So I started to go to a night-time class in Kung-Fu, held at the “Y” conducted by a learned teacher. It was great! It was also a kind of discipline I heretofore lacked. I think the original idea actually originated with my friend on the water-polo team, a slight lad (at the time) but one with tremendous sprinting ability (in the water – and he did pretty well later in life too as a Triathlete winning some/several major-major races, repeatedly). And so we rode our bikes together down to the Y at night, and we learned together, and we eventually did some light sparring that broke things in his mom’s apartment. No more sparring. More importantly it gave me an important tool to stand-up to my bigger and older brother and stop being his whimsical punching-bag – we evened-out that score about a year later when I had a few more pounds on my frame.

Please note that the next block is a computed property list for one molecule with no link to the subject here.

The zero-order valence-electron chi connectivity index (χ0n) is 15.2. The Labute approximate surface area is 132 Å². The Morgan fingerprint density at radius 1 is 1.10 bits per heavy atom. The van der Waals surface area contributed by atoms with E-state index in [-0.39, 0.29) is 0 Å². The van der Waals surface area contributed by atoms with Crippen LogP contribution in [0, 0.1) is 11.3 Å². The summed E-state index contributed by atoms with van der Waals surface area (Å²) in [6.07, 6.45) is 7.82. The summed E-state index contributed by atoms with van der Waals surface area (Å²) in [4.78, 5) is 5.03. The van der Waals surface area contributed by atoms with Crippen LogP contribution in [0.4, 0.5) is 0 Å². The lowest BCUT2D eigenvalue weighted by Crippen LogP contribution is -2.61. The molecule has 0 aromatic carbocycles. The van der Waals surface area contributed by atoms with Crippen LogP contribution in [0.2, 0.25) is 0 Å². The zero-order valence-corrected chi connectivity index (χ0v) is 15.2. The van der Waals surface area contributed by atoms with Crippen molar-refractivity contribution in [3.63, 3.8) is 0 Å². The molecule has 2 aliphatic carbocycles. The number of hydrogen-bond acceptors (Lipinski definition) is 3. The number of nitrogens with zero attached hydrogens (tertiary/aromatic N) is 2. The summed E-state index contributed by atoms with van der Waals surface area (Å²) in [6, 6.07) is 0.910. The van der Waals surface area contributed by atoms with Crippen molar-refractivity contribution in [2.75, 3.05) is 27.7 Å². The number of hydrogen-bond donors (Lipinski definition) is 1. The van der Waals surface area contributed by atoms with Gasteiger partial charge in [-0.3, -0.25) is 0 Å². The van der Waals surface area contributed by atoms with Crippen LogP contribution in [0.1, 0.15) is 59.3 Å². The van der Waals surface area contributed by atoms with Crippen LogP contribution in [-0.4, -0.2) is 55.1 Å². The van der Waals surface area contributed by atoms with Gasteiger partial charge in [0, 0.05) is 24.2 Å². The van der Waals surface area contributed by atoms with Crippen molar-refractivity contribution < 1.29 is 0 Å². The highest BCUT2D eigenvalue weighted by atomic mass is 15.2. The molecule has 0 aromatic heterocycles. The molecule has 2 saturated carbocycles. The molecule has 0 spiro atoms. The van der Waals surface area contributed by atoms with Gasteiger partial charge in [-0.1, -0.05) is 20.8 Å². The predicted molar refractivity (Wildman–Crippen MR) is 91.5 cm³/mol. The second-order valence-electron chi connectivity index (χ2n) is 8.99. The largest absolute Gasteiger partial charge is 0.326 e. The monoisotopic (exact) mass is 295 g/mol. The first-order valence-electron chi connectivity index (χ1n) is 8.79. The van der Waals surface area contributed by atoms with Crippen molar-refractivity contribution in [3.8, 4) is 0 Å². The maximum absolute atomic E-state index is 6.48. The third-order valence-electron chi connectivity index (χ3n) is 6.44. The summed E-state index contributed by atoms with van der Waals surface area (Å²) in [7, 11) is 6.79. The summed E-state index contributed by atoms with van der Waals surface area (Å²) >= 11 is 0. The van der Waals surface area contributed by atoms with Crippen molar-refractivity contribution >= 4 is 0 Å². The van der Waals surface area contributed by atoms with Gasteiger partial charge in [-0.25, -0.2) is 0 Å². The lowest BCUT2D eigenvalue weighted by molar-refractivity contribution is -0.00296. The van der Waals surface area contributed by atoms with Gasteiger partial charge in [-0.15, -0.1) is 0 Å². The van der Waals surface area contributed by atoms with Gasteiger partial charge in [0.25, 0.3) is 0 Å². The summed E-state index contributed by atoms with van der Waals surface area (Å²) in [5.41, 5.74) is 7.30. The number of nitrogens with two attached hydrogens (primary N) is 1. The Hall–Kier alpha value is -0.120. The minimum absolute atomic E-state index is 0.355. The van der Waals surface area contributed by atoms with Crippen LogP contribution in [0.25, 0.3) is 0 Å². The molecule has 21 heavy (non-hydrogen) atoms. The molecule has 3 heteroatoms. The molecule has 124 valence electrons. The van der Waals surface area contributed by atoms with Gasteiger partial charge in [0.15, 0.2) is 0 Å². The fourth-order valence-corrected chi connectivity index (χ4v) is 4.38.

Anyhow as I think to my firearms training it has mainly been in the Hospitable and Pleasant Art of Rifle Shooting, where we lay around in the grass and shoot at distant (200-yards) pieces of paper that have black spots, and peer through expensive optical devices to see the actual teeny holes made by iron-sights. Leisurly and fun shooting, with old and famous weapons of yore; the M1 Garand, the Krag, the Swiss-thing I sold to buy another gun…
And then I took THE handgun class. Another learned teacher. Two words: Louis Awerbuck.
The training mantra I learned/was taught is SAFETY.